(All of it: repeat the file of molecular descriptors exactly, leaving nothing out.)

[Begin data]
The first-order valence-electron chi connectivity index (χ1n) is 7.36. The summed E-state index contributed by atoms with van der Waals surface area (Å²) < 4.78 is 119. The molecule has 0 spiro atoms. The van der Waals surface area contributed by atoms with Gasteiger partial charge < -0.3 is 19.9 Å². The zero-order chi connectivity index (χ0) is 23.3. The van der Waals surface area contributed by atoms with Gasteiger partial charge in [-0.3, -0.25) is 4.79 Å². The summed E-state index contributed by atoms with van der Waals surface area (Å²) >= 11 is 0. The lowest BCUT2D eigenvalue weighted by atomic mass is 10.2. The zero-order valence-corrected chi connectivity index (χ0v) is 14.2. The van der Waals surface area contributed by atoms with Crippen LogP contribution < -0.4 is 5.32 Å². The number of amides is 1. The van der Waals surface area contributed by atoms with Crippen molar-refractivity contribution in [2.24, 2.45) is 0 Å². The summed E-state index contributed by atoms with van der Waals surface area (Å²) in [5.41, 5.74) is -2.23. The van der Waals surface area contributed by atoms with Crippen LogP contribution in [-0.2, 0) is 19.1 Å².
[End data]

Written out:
The first-order valence-electron chi connectivity index (χ1n) is 7.36. The summed E-state index contributed by atoms with van der Waals surface area (Å²) < 4.78 is 119. The molecule has 0 spiro atoms. The van der Waals surface area contributed by atoms with Gasteiger partial charge < -0.3 is 19.9 Å². The zero-order chi connectivity index (χ0) is 23.3. The van der Waals surface area contributed by atoms with Gasteiger partial charge in [-0.3, -0.25) is 4.79 Å². The summed E-state index contributed by atoms with van der Waals surface area (Å²) >= 11 is 0. The lowest BCUT2D eigenvalue weighted by atomic mass is 10.2. The zero-order valence-corrected chi connectivity index (χ0v) is 14.2. The van der Waals surface area contributed by atoms with Crippen LogP contribution < -0.4 is 5.32 Å². The number of amides is 1. The van der Waals surface area contributed by atoms with Crippen molar-refractivity contribution in [2.24, 2.45) is 0 Å². The summed E-state index contributed by atoms with van der Waals surface area (Å²) in [5.41, 5.74) is -2.23. The van der Waals surface area contributed by atoms with Crippen LogP contribution in [-0.2, 0) is 19.1 Å².